On July 18, 1884, a swimming race for dogs took place at the Harlem Beach Bathing Pavilion – also known as the Harlem Beach Baths – located on New York’s East River at the foot of East 116th Street. Frederick Kenyon, the manager of the beach, had arranged the event to attract crowds and make money. The races were open to Newfoundlands, water spaniels, and mongrels for a 50-cent entrance fee.
Around 3 p.m., the dogs began to arrive by land or by boat from up or down the East River. The plan was to have the dogs race from Randall’s Island, which was across the river, and back to the goal – a beer keg float with a flag – located off the docks of the Harlem Beach. The race was refereed by Clarence Lipman.
The first heat was for three of the Newfoundlands: two dogs named Jumbo, one owned by William Bernard and other by Rudolph Schnitzer, and Nero, owned by Peter Bernard. The dogs’ owners took them to the starting place at Randall’s Island in rowboats.
The starter, James Gordon, cried, “Ready, Go!” and fired a revolver. Each owner threw his dog into the river. Then each man called his dog from the rowboats, expecting the dogs to follow their calls. A flotilla of about 100 rowboats followed along.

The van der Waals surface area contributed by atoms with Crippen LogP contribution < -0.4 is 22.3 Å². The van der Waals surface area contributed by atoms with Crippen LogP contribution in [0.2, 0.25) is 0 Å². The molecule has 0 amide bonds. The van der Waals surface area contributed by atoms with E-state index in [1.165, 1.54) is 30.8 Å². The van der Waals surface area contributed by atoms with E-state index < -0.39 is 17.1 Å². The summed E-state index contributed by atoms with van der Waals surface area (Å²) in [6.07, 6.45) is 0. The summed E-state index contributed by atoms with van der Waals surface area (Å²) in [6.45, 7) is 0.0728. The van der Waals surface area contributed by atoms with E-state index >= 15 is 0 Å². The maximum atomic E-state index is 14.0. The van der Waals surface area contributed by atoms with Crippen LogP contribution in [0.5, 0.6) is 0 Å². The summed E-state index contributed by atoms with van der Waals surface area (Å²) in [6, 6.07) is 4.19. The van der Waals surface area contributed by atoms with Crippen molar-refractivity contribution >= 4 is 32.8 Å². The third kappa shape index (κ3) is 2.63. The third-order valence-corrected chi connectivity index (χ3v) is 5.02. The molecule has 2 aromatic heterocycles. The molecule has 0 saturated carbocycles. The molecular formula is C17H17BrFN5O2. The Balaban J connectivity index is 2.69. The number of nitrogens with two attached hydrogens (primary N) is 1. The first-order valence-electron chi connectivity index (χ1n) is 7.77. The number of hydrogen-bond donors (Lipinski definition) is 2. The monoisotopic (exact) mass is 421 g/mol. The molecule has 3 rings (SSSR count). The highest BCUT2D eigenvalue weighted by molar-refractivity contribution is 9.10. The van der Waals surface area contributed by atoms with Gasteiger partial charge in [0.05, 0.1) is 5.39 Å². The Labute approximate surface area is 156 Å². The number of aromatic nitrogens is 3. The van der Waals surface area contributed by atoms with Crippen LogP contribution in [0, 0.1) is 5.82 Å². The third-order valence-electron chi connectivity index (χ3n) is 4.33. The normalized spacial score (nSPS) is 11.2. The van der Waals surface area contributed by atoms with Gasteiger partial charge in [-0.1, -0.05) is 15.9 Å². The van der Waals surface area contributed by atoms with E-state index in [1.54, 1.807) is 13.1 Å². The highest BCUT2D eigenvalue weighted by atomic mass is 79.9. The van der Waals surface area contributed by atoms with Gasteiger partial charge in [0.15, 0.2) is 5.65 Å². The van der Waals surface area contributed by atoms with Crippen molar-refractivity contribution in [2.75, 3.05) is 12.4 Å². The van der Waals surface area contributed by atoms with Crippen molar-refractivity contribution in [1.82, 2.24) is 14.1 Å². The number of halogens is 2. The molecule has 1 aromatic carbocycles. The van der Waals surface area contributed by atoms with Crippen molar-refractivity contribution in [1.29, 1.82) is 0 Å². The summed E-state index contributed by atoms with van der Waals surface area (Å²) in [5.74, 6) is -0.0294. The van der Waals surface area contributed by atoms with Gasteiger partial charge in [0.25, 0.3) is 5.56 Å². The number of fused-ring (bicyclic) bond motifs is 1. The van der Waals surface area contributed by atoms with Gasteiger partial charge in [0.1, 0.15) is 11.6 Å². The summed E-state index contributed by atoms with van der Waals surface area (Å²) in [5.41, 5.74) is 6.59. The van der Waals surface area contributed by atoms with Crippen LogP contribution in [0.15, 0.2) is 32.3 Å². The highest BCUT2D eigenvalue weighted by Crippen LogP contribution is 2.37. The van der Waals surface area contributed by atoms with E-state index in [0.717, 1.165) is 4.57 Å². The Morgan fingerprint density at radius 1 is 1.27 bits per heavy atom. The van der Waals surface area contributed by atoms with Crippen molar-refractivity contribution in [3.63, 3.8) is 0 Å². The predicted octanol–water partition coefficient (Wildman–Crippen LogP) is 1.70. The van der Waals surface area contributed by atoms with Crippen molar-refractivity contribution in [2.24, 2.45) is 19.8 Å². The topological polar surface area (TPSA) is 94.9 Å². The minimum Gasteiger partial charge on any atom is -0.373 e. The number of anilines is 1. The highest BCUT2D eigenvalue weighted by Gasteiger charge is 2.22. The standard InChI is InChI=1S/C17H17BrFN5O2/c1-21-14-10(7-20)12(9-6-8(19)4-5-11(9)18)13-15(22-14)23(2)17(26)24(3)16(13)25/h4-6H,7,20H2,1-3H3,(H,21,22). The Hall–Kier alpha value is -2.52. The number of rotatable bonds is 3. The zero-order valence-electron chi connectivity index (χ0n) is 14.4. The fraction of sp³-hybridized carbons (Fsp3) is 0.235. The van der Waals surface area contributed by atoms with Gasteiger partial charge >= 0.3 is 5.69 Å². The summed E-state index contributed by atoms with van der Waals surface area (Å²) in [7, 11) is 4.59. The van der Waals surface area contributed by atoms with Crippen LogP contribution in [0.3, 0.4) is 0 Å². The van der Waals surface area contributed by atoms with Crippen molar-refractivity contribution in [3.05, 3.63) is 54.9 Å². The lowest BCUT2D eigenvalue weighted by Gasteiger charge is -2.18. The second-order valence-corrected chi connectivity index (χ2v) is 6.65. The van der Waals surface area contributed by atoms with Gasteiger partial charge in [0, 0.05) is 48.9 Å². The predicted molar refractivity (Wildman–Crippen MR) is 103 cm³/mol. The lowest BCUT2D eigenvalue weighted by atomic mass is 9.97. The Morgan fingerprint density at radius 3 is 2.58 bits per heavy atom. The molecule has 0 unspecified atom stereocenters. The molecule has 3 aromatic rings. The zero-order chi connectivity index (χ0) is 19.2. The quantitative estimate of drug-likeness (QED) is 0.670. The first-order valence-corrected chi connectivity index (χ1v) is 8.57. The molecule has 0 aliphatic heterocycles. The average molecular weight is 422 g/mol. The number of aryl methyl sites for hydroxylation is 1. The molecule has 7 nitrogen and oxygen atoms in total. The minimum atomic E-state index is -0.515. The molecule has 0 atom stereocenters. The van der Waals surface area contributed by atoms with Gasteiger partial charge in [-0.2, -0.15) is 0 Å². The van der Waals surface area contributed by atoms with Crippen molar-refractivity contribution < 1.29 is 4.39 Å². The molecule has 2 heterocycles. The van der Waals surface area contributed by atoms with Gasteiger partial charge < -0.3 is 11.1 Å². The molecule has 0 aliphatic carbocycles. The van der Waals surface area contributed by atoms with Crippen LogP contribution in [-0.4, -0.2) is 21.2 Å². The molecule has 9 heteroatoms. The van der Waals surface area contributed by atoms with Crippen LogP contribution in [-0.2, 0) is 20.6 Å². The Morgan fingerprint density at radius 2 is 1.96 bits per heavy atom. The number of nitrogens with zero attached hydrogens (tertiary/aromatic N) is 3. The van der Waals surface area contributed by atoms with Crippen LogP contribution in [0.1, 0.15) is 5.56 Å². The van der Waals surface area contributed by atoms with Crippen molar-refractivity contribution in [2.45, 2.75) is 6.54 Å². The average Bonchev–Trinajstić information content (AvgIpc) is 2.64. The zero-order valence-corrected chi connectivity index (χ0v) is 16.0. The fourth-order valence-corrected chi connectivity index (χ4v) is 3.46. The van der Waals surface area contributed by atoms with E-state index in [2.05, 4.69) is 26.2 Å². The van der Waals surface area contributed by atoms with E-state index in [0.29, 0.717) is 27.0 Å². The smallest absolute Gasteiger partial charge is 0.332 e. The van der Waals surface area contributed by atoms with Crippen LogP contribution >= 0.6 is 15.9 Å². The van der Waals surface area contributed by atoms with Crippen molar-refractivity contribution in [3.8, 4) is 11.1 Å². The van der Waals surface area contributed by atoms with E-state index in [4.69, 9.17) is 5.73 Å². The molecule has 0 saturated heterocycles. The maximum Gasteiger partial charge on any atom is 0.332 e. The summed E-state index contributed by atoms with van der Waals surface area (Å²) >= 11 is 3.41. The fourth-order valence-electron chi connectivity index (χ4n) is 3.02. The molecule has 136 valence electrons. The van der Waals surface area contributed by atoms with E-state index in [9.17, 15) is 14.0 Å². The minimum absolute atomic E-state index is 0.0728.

The two Jumbos followed the boats, but Nero looked at his owner in the receding boat, turned around, and casually swam back to shore on Randall’s Island. He shook himself off, “gazed contemptuously at the two swimming dogs,” and lay down in the sun. Wise dog.
Just as the dogs got midway, the schooner Isaac N. Kerlin, being moved by the tug Cornelia, bore down upon them. The small rowboats scurried out of the way as hundreds of onlookers shouted out. Poor Jumbo Bernard was right in the path of the ship. The dog howled and took desperate strokes to get out of the way.
The 348-ton schooner missed his head by a foot, and the swirl of water along the keel swung his body to the side. People started to shout in joy, but then they saw that the dog was now in the path of the tug. Once again, the Newfoundland just missed getting hit. He finally made it to the float, and was announced the winner with a time of 6:00 minutes.
The next heat of Newfoundlands was won by Jack, owned by W.P. Armstrong, in 5:00 minutes, and the third by Lulu, owned by Peter Hogan, in 5:30. The three winners swam a final heat, which was won by Lulu in just over 5 minutes.
The water spaniels included Rover, Nell, Flora, Jack, and Fannie. Nell got to the float first in 4:30 but was disqualified because her owner touched her after she was in the water, so Flora was declared the winner. The mixed class included a bloodhood, a Gordon setter, a bulldog, a spaniel, a staghound, one or two mastiffs, and a great variety of mutts. The bulldog, Music, won the race, and the setter, Jack, came in second.
All the winning dogs received handsome collars.
The Swimming Baths and Floating Baths of New York City
During the 19th century, many New York City children escaped the heat by swimming in the Hudson or East rivers—they’d either jump off the piers or use enclosed swimming areas called “floating baths.” Swimming in the river was legal, but drownings occurred regularly, and people contracted diseases like polio and typhoid that were transmitted by raw sewage dumped directly into the rivers.